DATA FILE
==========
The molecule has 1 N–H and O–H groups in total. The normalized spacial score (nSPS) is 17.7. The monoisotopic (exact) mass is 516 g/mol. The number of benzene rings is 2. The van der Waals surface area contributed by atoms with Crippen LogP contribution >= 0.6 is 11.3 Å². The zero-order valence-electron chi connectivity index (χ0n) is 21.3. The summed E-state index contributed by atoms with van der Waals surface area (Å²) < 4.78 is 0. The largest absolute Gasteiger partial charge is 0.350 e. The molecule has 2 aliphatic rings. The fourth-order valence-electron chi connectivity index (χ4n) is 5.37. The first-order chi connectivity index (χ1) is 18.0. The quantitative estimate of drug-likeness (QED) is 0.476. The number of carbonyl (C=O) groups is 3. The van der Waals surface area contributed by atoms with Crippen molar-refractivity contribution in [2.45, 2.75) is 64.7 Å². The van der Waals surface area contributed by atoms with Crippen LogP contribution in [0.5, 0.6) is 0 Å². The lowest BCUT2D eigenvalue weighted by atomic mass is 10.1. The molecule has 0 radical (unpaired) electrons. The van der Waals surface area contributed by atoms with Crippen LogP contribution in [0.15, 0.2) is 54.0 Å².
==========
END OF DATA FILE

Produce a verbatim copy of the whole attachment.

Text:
The molecule has 1 N–H and O–H groups in total. The normalized spacial score (nSPS) is 17.7. The monoisotopic (exact) mass is 516 g/mol. The number of benzene rings is 2. The van der Waals surface area contributed by atoms with Crippen LogP contribution >= 0.6 is 11.3 Å². The zero-order valence-electron chi connectivity index (χ0n) is 21.3. The summed E-state index contributed by atoms with van der Waals surface area (Å²) < 4.78 is 0. The largest absolute Gasteiger partial charge is 0.350 e. The molecule has 2 aliphatic rings. The fourth-order valence-electron chi connectivity index (χ4n) is 5.37. The first-order chi connectivity index (χ1) is 18.0. The quantitative estimate of drug-likeness (QED) is 0.476. The number of carbonyl (C=O) groups is 3. The van der Waals surface area contributed by atoms with Crippen molar-refractivity contribution in [2.45, 2.75) is 64.7 Å². The van der Waals surface area contributed by atoms with Crippen LogP contribution in [0.5, 0.6) is 0 Å². The lowest BCUT2D eigenvalue weighted by atomic mass is 10.1. The molecule has 0 radical (unpaired) electrons. The van der Waals surface area contributed by atoms with Crippen LogP contribution in [0.15, 0.2) is 54.0 Å².